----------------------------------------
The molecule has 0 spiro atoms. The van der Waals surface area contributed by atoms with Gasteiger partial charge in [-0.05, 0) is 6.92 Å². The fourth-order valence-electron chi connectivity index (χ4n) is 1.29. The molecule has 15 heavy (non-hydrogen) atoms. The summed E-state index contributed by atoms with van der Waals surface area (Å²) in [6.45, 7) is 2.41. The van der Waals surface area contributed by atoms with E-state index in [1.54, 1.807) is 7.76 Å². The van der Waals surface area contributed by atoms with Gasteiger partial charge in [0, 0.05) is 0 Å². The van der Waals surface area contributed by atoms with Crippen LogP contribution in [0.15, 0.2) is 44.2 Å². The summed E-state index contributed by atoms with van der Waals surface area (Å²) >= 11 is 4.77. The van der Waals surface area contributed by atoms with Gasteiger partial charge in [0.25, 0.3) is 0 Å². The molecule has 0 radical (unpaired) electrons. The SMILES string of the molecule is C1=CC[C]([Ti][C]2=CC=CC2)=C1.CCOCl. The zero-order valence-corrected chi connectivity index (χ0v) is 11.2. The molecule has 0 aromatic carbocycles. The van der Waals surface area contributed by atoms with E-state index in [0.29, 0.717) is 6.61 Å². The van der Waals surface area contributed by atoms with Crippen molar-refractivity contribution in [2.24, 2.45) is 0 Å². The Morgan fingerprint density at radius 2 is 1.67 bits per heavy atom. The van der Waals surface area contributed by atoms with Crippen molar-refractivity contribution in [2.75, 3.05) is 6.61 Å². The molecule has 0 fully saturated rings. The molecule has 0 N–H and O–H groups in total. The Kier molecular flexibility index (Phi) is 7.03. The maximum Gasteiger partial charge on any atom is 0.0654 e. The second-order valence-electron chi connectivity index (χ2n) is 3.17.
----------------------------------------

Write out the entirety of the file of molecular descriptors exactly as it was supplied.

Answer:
The molecule has 0 spiro atoms. The van der Waals surface area contributed by atoms with Gasteiger partial charge in [-0.05, 0) is 6.92 Å². The fourth-order valence-electron chi connectivity index (χ4n) is 1.29. The molecule has 15 heavy (non-hydrogen) atoms. The summed E-state index contributed by atoms with van der Waals surface area (Å²) in [6.45, 7) is 2.41. The van der Waals surface area contributed by atoms with E-state index in [1.54, 1.807) is 7.76 Å². The van der Waals surface area contributed by atoms with Gasteiger partial charge in [0, 0.05) is 0 Å². The van der Waals surface area contributed by atoms with Crippen LogP contribution in [0.15, 0.2) is 44.2 Å². The summed E-state index contributed by atoms with van der Waals surface area (Å²) >= 11 is 4.77. The van der Waals surface area contributed by atoms with Gasteiger partial charge in [0.25, 0.3) is 0 Å². The molecule has 0 radical (unpaired) electrons. The SMILES string of the molecule is C1=CC[C]([Ti][C]2=CC=CC2)=C1.CCOCl. The zero-order valence-corrected chi connectivity index (χ0v) is 11.2. The molecule has 0 aromatic carbocycles. The van der Waals surface area contributed by atoms with E-state index in [0.29, 0.717) is 6.61 Å². The van der Waals surface area contributed by atoms with Crippen molar-refractivity contribution in [2.24, 2.45) is 0 Å². The Morgan fingerprint density at radius 2 is 1.67 bits per heavy atom. The van der Waals surface area contributed by atoms with Crippen molar-refractivity contribution in [2.75, 3.05) is 6.61 Å². The molecule has 0 fully saturated rings. The molecule has 0 N–H and O–H groups in total. The Kier molecular flexibility index (Phi) is 7.03. The maximum Gasteiger partial charge on any atom is 0.0654 e. The second-order valence-electron chi connectivity index (χ2n) is 3.17.